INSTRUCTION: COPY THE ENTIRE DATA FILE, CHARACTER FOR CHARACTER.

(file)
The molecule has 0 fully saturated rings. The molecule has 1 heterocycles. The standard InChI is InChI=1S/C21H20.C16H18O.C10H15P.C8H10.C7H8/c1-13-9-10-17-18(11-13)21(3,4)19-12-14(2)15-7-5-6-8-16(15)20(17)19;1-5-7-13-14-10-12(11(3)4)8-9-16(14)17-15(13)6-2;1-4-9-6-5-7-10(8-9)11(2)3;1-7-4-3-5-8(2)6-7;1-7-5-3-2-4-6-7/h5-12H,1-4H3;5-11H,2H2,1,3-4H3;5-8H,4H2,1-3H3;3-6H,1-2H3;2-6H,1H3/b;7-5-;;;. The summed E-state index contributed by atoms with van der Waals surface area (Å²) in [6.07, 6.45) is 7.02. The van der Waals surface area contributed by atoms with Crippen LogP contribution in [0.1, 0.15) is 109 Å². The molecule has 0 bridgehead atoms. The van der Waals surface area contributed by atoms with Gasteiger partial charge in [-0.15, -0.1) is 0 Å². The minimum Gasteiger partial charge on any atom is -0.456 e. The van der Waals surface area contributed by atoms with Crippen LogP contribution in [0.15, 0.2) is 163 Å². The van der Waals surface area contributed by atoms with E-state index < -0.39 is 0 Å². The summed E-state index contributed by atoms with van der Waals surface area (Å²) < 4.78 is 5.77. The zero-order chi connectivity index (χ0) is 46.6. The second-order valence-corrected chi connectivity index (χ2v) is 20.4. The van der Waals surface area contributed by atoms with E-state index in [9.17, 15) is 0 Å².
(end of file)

The molecule has 0 fully saturated rings. The molecule has 1 heterocycles. The standard InChI is InChI=1S/C21H20.C16H18O.C10H15P.C8H10.C7H8/c1-13-9-10-17-18(11-13)21(3,4)19-12-14(2)15-7-5-6-8-16(15)20(17)19;1-5-7-13-14-10-12(11(3)4)8-9-16(14)17-15(13)6-2;1-4-9-6-5-7-10(8-9)11(2)3;1-7-4-3-5-8(2)6-7;1-7-5-3-2-4-6-7/h5-12H,1-4H3;5-11H,2H2,1,3-4H3;5-8H,4H2,1-3H3;3-6H,1-2H3;2-6H,1H3/b;7-5-;;;. The summed E-state index contributed by atoms with van der Waals surface area (Å²) in [6.07, 6.45) is 7.02. The van der Waals surface area contributed by atoms with Crippen LogP contribution in [0.1, 0.15) is 109 Å². The molecule has 0 bridgehead atoms. The van der Waals surface area contributed by atoms with Gasteiger partial charge in [-0.15, -0.1) is 0 Å². The minimum Gasteiger partial charge on any atom is -0.456 e. The van der Waals surface area contributed by atoms with Crippen LogP contribution in [0.15, 0.2) is 163 Å². The van der Waals surface area contributed by atoms with E-state index < -0.39 is 0 Å². The summed E-state index contributed by atoms with van der Waals surface area (Å²) < 4.78 is 5.77. The zero-order chi connectivity index (χ0) is 46.6. The second-order valence-corrected chi connectivity index (χ2v) is 20.4. The van der Waals surface area contributed by atoms with E-state index in [9.17, 15) is 0 Å².